Even though consumer spending is responsible for roughly two-thirds of our domestic output, as you can see in the chart above, a slowdown here is not what typically leads us into recession. For that, we need to look at business spending.
Also known as a gross private domestic investment, a decline in business spending is often one of the telltale signs that a recession is approaching. In the chart below, notice that business spending was contracting prior to the last two recessions (vertical gray shaded bars).
But over the past year and a half, business spending has actually been accelerating; it was up 5.8% year-over-year through the first quarter. This is a good sign and suggests that business leaders feel comfortable enough about the current economic environment to invest in future growth.
I don’t want to overload you with data but here are a few other important elements of the puzzle.
Retail sales are holding up fine, up 4.6% year-over-year.
Industrial production continues to accelerate, up 3.5% year-over-year.
And durable goods orders remain strong. Notice below how we saw a slowdown in durable goods orders prior to the last two recessions … We’ve yet to see that in the latest data, but this remains an area we should keep under close observation.
Leading indicators are also suggesting that the economic foundation remains strong. Jobless claims remain at historic lows and the ratio of unemployed workers to job openings has fallen to 0.95 – the lowest level since 1970. This means that there is currently more than one job available for each unemployed person (at least based on the Bureau of Labor Statistics’ definition of “unemployed”).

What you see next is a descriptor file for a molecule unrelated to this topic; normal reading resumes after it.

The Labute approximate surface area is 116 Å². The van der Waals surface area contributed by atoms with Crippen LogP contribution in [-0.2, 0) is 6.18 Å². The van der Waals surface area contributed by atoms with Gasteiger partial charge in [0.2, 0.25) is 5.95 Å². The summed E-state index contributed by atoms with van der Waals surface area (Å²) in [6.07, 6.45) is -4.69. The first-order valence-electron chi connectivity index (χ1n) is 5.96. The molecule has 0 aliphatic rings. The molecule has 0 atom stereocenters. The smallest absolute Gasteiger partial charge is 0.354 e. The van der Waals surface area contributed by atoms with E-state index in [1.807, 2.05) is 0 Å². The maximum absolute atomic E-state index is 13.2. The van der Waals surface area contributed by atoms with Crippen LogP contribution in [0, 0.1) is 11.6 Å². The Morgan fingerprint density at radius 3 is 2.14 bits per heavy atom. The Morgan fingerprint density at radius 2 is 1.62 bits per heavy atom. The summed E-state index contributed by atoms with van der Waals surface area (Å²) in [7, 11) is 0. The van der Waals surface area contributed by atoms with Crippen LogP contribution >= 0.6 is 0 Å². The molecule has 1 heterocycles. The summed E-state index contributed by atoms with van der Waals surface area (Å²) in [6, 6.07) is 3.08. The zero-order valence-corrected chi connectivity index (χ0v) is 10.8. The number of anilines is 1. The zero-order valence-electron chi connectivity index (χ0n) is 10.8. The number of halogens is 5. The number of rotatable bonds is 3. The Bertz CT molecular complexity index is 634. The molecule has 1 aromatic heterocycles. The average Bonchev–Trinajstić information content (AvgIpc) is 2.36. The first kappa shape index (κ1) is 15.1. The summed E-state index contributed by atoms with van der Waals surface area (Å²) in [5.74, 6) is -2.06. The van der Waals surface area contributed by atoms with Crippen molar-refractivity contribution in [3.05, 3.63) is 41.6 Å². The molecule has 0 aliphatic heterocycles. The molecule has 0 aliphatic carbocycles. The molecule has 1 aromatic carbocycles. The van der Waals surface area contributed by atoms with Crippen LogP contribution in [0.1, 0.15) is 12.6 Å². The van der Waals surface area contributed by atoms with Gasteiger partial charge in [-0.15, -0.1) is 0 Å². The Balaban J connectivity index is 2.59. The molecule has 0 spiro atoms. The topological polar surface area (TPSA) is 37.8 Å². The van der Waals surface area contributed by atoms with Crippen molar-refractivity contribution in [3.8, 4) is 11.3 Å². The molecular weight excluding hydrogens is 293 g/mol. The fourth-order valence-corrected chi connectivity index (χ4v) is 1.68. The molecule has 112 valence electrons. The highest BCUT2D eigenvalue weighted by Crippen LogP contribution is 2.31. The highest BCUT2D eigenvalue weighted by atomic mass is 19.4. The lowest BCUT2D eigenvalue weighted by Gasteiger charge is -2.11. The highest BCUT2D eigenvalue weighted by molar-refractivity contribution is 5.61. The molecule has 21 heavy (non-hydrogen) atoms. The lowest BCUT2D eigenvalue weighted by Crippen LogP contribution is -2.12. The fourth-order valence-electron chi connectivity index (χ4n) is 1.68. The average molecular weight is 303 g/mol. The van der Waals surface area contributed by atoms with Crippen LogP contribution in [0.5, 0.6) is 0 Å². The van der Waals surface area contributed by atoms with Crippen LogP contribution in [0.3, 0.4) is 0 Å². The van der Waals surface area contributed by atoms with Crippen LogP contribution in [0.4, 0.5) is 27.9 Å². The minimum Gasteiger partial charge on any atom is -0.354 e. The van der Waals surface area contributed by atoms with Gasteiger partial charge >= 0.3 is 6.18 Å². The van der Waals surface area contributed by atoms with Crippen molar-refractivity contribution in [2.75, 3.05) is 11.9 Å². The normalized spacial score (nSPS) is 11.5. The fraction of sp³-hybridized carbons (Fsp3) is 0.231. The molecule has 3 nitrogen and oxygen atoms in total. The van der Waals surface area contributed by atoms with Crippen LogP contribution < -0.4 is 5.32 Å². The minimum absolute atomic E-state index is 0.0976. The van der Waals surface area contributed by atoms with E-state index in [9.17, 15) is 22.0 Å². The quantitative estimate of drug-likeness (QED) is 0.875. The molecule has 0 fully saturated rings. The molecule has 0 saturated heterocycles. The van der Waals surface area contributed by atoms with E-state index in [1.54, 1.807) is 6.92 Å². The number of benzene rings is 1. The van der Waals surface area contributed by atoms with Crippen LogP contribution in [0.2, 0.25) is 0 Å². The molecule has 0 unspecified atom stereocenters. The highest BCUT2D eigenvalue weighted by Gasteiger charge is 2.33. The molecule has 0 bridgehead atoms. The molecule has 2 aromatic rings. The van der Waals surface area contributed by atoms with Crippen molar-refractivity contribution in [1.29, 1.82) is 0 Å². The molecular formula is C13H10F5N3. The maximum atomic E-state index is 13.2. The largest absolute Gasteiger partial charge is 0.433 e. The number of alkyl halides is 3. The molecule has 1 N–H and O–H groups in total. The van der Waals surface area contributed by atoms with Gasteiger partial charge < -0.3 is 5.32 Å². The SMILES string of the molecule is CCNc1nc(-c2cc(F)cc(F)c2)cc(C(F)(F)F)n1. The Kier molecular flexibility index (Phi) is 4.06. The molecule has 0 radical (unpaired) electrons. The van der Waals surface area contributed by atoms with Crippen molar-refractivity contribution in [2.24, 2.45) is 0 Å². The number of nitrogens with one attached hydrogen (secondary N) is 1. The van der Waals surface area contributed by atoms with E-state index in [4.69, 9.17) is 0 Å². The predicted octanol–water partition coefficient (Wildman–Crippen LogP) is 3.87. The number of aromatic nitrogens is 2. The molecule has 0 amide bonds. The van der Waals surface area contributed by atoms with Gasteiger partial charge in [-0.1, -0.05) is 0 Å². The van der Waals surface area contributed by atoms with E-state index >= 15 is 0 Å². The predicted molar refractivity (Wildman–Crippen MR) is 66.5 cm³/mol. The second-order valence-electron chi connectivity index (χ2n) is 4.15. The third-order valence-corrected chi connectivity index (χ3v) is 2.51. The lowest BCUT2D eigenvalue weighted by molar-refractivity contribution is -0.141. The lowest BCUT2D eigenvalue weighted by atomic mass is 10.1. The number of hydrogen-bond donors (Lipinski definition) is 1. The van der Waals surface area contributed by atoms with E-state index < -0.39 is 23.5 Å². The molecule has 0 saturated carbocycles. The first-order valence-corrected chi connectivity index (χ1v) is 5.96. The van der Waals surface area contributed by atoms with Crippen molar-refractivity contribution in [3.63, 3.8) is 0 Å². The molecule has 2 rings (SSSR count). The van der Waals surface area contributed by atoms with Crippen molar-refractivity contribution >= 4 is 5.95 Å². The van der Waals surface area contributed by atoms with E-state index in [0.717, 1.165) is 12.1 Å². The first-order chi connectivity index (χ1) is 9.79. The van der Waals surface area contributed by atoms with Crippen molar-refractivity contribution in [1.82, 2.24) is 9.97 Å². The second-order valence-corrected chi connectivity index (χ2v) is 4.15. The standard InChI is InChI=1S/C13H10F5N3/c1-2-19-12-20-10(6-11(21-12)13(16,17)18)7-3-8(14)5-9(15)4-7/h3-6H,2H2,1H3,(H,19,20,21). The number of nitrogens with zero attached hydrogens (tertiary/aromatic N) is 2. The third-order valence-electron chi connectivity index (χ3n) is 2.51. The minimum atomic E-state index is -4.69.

In addition, about 80% of our economy is powered by the service sector, and the ISM’s services PMI is holding firm in the 55%-60% range. This represents solid expansion, and therefore a low risk of recession.
The manufacturing sector of our economy continues to expand as well – its PMI came in at 58.7% last week for May, up 1.4% from the month prior.
Finally, consumer confidence remains strong, and by strong, I mean still near an 18-year high.
So as you can see, we’ve got a lot of things to be worried about, but economic fundamentals remain hunky dory. I believe this is part of the reason why we’re not seeing a more violent reaction to all the potential landmines that remain in front of us.
When I speak with investors, I often compare our economy to a freight train. It takes a long time to get it moving in one direction, and it takes a long time to bring it to a halt and get it moving backward. Our economy works the same way. It doesn’t stop and changes direction on a dime, it does so through a long and drawn out process.
So far, based on the economic momentum that we’re seeing, it’s probably fair to say that we’ll see slow and sustainable growth for at least the next few months. That should translate into a reasonably amicable environment for equities.
Just don’t forget that we are late cycle … this train’s been moving one way for a long time, and we know that eventually, it will reverse course.
The preceding content was an excerpt from Dow Theory Letters. To receive their daily updates and research, click here to subscribe. Matt is also the Chief Investment Strategist at Model Investing. For more information about algorithmic based portfolio management, click here.